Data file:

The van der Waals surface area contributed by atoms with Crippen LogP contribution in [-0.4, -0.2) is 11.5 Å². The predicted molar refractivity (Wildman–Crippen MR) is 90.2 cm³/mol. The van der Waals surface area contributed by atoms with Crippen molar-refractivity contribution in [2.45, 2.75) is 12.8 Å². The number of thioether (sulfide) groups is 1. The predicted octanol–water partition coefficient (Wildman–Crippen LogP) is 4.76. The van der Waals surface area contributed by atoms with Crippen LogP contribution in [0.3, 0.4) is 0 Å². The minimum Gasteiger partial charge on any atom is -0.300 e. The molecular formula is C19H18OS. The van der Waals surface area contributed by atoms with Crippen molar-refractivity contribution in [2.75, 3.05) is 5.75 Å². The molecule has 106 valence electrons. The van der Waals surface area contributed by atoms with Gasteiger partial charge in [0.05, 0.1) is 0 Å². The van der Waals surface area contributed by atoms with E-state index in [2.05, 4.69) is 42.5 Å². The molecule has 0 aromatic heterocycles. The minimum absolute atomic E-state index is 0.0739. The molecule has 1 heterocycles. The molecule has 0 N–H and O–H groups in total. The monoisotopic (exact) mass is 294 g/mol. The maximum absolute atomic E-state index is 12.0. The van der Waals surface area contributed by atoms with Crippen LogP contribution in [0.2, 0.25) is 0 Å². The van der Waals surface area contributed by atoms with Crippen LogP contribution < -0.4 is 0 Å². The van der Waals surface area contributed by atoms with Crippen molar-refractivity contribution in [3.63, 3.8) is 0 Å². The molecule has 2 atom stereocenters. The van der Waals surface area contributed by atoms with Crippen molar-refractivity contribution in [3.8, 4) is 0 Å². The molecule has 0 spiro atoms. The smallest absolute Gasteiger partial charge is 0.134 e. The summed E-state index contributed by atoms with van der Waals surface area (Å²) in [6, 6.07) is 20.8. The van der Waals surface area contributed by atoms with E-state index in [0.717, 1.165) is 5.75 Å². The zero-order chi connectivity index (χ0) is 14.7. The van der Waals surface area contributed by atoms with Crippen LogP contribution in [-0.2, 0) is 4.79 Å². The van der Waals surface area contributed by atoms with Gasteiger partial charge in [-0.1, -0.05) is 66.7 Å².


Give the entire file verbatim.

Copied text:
The van der Waals surface area contributed by atoms with Crippen LogP contribution in [-0.4, -0.2) is 11.5 Å². The predicted molar refractivity (Wildman–Crippen MR) is 90.2 cm³/mol. The van der Waals surface area contributed by atoms with Crippen molar-refractivity contribution in [2.45, 2.75) is 12.8 Å². The number of thioether (sulfide) groups is 1. The predicted octanol–water partition coefficient (Wildman–Crippen LogP) is 4.76. The van der Waals surface area contributed by atoms with Crippen LogP contribution in [0.3, 0.4) is 0 Å². The minimum Gasteiger partial charge on any atom is -0.300 e. The molecular formula is C19H18OS. The van der Waals surface area contributed by atoms with Crippen molar-refractivity contribution in [2.75, 3.05) is 5.75 Å². The molecule has 106 valence electrons. The van der Waals surface area contributed by atoms with Gasteiger partial charge in [0.05, 0.1) is 0 Å². The van der Waals surface area contributed by atoms with E-state index in [2.05, 4.69) is 42.5 Å². The molecule has 0 aromatic heterocycles. The minimum absolute atomic E-state index is 0.0739. The molecule has 1 heterocycles. The molecule has 0 N–H and O–H groups in total. The monoisotopic (exact) mass is 294 g/mol. The maximum absolute atomic E-state index is 12.0. The van der Waals surface area contributed by atoms with Crippen LogP contribution in [0.2, 0.25) is 0 Å². The van der Waals surface area contributed by atoms with Crippen LogP contribution < -0.4 is 0 Å². The van der Waals surface area contributed by atoms with Crippen molar-refractivity contribution in [3.63, 3.8) is 0 Å². The molecule has 2 atom stereocenters. The van der Waals surface area contributed by atoms with Crippen molar-refractivity contribution in [3.8, 4) is 0 Å². The molecule has 0 spiro atoms. The smallest absolute Gasteiger partial charge is 0.134 e. The summed E-state index contributed by atoms with van der Waals surface area (Å²) in [6, 6.07) is 20.8. The van der Waals surface area contributed by atoms with E-state index in [0.717, 1.165) is 5.75 Å². The zero-order chi connectivity index (χ0) is 14.7. The van der Waals surface area contributed by atoms with Crippen LogP contribution in [-0.2, 0) is 4.79 Å². The van der Waals surface area contributed by atoms with Gasteiger partial charge in [-0.1, -0.05) is 66.7 Å².